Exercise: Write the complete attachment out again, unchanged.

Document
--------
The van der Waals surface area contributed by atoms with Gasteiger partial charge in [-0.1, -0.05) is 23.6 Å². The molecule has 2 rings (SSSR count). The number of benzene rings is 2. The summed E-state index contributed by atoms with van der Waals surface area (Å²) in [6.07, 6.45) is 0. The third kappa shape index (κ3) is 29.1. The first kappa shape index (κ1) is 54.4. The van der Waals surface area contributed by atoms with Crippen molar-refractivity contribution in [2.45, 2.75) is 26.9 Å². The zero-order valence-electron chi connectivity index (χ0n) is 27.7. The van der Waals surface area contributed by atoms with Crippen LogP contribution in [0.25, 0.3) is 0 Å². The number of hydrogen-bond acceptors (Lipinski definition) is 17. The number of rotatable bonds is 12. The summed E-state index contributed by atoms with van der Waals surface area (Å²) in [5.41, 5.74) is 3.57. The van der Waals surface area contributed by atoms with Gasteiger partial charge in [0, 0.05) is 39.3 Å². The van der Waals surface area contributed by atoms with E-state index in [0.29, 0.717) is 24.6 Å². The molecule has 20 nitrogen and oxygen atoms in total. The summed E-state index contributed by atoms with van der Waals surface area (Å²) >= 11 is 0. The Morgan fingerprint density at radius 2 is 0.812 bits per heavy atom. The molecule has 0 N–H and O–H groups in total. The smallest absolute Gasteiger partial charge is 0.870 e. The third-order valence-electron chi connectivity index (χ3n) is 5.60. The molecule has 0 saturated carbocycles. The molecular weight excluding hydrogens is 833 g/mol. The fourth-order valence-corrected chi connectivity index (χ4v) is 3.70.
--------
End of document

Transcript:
The van der Waals surface area contributed by atoms with Gasteiger partial charge in [-0.1, -0.05) is 23.6 Å². The molecule has 2 rings (SSSR count). The number of benzene rings is 2. The summed E-state index contributed by atoms with van der Waals surface area (Å²) in [6.07, 6.45) is 0. The third kappa shape index (κ3) is 29.1. The first kappa shape index (κ1) is 54.4. The van der Waals surface area contributed by atoms with Crippen molar-refractivity contribution in [2.45, 2.75) is 26.9 Å². The zero-order valence-electron chi connectivity index (χ0n) is 27.7. The van der Waals surface area contributed by atoms with Crippen LogP contribution in [0.25, 0.3) is 0 Å². The number of hydrogen-bond acceptors (Lipinski definition) is 17. The number of rotatable bonds is 12. The summed E-state index contributed by atoms with van der Waals surface area (Å²) in [5.41, 5.74) is 3.57. The van der Waals surface area contributed by atoms with Gasteiger partial charge in [0, 0.05) is 39.3 Å². The van der Waals surface area contributed by atoms with E-state index in [0.29, 0.717) is 24.6 Å². The molecule has 20 nitrogen and oxygen atoms in total. The summed E-state index contributed by atoms with van der Waals surface area (Å²) >= 11 is 0. The Morgan fingerprint density at radius 2 is 0.812 bits per heavy atom. The molecule has 0 N–H and O–H groups in total. The smallest absolute Gasteiger partial charge is 0.870 e. The third-order valence-electron chi connectivity index (χ3n) is 5.60. The molecule has 0 saturated carbocycles. The molecular weight excluding hydrogens is 833 g/mol. The fourth-order valence-corrected chi connectivity index (χ4v) is 3.70.